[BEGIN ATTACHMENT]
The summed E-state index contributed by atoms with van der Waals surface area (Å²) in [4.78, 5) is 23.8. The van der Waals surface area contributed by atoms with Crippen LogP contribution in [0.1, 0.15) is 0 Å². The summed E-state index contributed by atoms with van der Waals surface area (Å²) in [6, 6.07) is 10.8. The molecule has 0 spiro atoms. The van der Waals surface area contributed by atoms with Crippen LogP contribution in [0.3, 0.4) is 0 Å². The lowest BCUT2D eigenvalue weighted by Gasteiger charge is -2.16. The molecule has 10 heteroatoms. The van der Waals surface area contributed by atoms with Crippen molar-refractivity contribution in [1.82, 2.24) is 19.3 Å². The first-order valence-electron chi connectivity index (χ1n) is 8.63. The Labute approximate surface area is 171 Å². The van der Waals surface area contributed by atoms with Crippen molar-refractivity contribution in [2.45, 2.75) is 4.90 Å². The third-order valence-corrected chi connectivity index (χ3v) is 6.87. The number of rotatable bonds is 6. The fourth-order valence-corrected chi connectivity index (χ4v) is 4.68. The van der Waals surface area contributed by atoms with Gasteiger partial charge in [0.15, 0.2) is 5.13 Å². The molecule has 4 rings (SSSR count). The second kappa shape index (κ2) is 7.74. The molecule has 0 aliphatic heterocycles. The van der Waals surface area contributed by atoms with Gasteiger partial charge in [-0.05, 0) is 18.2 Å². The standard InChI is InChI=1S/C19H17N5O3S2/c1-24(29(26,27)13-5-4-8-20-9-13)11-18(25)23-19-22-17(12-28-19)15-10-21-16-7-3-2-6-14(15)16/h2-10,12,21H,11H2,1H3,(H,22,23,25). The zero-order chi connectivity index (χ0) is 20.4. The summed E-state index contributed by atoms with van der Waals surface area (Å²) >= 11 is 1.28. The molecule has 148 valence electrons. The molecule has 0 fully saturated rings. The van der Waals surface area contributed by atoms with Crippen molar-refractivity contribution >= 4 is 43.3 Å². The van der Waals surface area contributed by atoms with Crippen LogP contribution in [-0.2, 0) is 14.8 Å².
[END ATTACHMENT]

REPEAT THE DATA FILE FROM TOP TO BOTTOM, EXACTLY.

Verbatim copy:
The summed E-state index contributed by atoms with van der Waals surface area (Å²) in [4.78, 5) is 23.8. The van der Waals surface area contributed by atoms with Crippen LogP contribution in [0.1, 0.15) is 0 Å². The summed E-state index contributed by atoms with van der Waals surface area (Å²) in [6, 6.07) is 10.8. The molecule has 0 spiro atoms. The van der Waals surface area contributed by atoms with Crippen LogP contribution in [0.3, 0.4) is 0 Å². The lowest BCUT2D eigenvalue weighted by Gasteiger charge is -2.16. The molecule has 10 heteroatoms. The van der Waals surface area contributed by atoms with Crippen molar-refractivity contribution in [1.82, 2.24) is 19.3 Å². The first-order valence-electron chi connectivity index (χ1n) is 8.63. The Labute approximate surface area is 171 Å². The van der Waals surface area contributed by atoms with Crippen molar-refractivity contribution in [2.45, 2.75) is 4.90 Å². The third-order valence-corrected chi connectivity index (χ3v) is 6.87. The number of rotatable bonds is 6. The fourth-order valence-corrected chi connectivity index (χ4v) is 4.68. The van der Waals surface area contributed by atoms with Gasteiger partial charge in [0.15, 0.2) is 5.13 Å². The molecule has 4 rings (SSSR count). The second kappa shape index (κ2) is 7.74. The molecule has 0 aliphatic heterocycles. The van der Waals surface area contributed by atoms with Gasteiger partial charge in [-0.05, 0) is 18.2 Å². The standard InChI is InChI=1S/C19H17N5O3S2/c1-24(29(26,27)13-5-4-8-20-9-13)11-18(25)23-19-22-17(12-28-19)15-10-21-16-7-3-2-6-14(15)16/h2-10,12,21H,11H2,1H3,(H,22,23,25). The zero-order chi connectivity index (χ0) is 20.4. The summed E-state index contributed by atoms with van der Waals surface area (Å²) >= 11 is 1.28. The molecule has 148 valence electrons. The molecule has 0 fully saturated rings. The van der Waals surface area contributed by atoms with Crippen molar-refractivity contribution >= 4 is 43.3 Å². The van der Waals surface area contributed by atoms with Crippen LogP contribution in [-0.2, 0) is 14.8 Å².